The Whole-Brain Child: 12 Revolutionary Strategies to Nurture Your Child's Developing Mind, Survive Everyday Parenting Struggles, and Help Your Family Thriveby Published 04 Oct 2011
|The Whole-Brain Child: 12 Revolutionary Strategies to Nurture Your Child's Developing Mind, Survive Everyday Parenting Struggles, and Help Your Family Thrive.pdf|
Your toddler throws a tantrum in the middle of a store. Your preschooler refuses to get dressed. Your fifth-grader sulks on the bench instead of playing on the field. Do children conspire to make their parents’ lives endlessly challenging? No—it’s just their developing brain calling the shots!
In this pioneering, practical book, Daniel J. Siegel, neuropsychiatrist and author of the bestselling Mindsight, and parenting expert Tina Payne Bryson demystify the meltdowns and aggravation, explaining the new science of how a child’s brain is wired and how it matures. The “upstairs brain,” which makes decisions and balances emotions, is under construction until the mid-twenties. And especially in young children, the right brain and its emotions tend to rule over the logic of the left brain. No wonder kids can seem—and feel—so out of control. By applying these discoveries to everyday parenting, you can turn any outburst, argument, or fear into a chance to integrate your child’s brain and foster vital growth. Raise calmer, happier children using twelve key strategies, including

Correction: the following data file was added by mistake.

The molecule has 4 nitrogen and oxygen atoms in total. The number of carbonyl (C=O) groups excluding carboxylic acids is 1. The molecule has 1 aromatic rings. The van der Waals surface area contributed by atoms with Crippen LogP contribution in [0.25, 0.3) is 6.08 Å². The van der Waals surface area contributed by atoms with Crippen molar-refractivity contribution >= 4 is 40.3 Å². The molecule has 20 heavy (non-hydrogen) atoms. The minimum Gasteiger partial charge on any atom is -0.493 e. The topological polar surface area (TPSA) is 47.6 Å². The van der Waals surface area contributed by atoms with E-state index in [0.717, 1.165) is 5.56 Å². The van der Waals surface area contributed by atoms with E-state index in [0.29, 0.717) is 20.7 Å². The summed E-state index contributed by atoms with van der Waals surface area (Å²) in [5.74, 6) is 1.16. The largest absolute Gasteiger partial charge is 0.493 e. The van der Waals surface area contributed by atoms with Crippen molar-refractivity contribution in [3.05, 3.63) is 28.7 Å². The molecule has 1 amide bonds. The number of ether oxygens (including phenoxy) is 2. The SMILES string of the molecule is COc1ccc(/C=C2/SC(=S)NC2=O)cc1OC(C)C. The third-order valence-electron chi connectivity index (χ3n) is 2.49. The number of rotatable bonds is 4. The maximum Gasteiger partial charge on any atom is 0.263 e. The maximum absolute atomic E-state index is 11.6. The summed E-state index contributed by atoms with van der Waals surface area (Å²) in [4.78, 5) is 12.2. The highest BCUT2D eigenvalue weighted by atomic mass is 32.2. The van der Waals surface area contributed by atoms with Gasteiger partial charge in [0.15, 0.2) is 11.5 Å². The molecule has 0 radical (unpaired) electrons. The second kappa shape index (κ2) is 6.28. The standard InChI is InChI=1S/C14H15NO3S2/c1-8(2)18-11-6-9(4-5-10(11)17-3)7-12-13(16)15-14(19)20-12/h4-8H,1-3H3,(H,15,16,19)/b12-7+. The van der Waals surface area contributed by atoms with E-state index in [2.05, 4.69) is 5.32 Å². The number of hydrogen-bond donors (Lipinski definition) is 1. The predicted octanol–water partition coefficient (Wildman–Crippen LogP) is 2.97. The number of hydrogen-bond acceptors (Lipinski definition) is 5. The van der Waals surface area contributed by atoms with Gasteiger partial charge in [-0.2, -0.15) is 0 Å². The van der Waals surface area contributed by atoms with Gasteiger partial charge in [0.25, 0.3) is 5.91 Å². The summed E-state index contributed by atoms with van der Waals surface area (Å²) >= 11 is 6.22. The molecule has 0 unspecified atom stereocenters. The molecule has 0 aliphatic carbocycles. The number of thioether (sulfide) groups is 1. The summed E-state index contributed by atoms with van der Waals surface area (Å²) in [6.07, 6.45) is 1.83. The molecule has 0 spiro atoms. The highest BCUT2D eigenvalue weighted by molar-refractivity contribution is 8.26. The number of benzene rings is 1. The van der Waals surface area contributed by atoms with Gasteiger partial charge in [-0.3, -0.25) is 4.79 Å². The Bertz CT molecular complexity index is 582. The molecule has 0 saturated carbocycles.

• Name It to Tame It: Corral raging right-brain behavior through left-brain storytelling, appealing to the left brain’s affinity for words and reasoning to calm emotional storms and bodily tension.
• Engage, Don’t Enrage: Keep your child thinking and listening, instead of purely reacting.
• Move It or Lose It: Use physical activities to shift your child’s emotional state.